This work is funded by the Atmospheric System Research (ASR) program at the U.S. Department of Energy (DOE). Farmer now leads two related ASR projects, which both also rely, in part, on instruments and data from DOE’s Atmospheric Radiation Measurement (ARM) user facility.

The first project, on black carbon deposition over land surfaces (2016-2019), is currently on a one-year extension.

The second moves Farmer’s new black-carbon deposition measurement scheme into the cryosphere (2019-2022). This s work just starting.

A Twist of Fate

In her lab at Colorado State, Farmer adjusts a monitor on an ultra-high sensitivity aerosol spectrometer (UHSAS).

Broadly, Farmer’s Colorado State research group focuses on organic compounds in the atmosphere: where they come from, how long they last, and what effects they have on ecosystems at every scale. She and her researchers have measured trace gases over forests as well as the chemicals that gather indoors from cooking, appliances, and dry depositions from dust.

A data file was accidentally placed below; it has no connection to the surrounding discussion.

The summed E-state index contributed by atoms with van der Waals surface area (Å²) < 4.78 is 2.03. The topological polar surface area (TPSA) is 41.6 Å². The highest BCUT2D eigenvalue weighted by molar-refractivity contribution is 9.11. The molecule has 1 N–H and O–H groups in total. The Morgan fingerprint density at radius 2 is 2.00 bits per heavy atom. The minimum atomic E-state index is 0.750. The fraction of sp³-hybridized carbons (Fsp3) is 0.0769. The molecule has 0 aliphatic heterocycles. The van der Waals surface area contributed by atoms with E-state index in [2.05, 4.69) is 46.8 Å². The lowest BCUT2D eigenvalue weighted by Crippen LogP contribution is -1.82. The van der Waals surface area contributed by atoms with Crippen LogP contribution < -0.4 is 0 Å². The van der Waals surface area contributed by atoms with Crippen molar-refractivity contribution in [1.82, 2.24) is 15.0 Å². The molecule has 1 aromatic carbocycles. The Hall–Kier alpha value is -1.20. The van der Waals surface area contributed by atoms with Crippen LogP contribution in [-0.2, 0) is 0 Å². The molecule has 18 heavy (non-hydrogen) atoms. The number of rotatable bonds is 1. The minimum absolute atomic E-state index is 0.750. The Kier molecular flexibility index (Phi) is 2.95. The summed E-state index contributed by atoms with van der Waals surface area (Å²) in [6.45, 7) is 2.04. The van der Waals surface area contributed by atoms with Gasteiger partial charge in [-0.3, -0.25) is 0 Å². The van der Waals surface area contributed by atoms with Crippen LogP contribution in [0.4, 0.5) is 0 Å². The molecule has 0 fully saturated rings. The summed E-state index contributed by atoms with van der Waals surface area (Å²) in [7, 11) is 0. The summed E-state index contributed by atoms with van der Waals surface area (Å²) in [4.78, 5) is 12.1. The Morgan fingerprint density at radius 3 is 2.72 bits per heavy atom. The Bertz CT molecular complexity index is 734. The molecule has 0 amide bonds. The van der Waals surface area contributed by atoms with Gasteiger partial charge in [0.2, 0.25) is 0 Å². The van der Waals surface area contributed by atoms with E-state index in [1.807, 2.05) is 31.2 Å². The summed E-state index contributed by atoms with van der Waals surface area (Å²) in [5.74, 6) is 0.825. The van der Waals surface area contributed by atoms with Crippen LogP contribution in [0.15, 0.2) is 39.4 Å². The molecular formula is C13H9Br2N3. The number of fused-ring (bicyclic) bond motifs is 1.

One recent paper from her group measured the off-site transport of herbicide applications in real time. Another paper confronted the analytical challenges of air quality chemistry indoors, where most of us spend 90 percent of our time.

A single twist of fate, perhaps, prevented Farmer from following her father into oceanography. (Research by David M. Farmer ranges from the physical oceanography of fjords to sea ice dynamics and oceanic acoustics.)

Before she was even a teenager, while growing up on Vancouver Island in British Columbia, Canada, Farmer accompanied him on brief oceanographic data forays to a local pier, aboard research ships, and to a remote logging camp.

Farmer had the heritage to be an oceanographer (her mother is a scientist too―a physician) and she had the early aptitude and appetite for math and natural history.

“I loved the idea of going out and measuring things and the world, and seeing the world,” she says―”but I get seasick easily.” So the accidental circumstance of mal de mer helped give the world an energetic practitioner of atmospheric studies.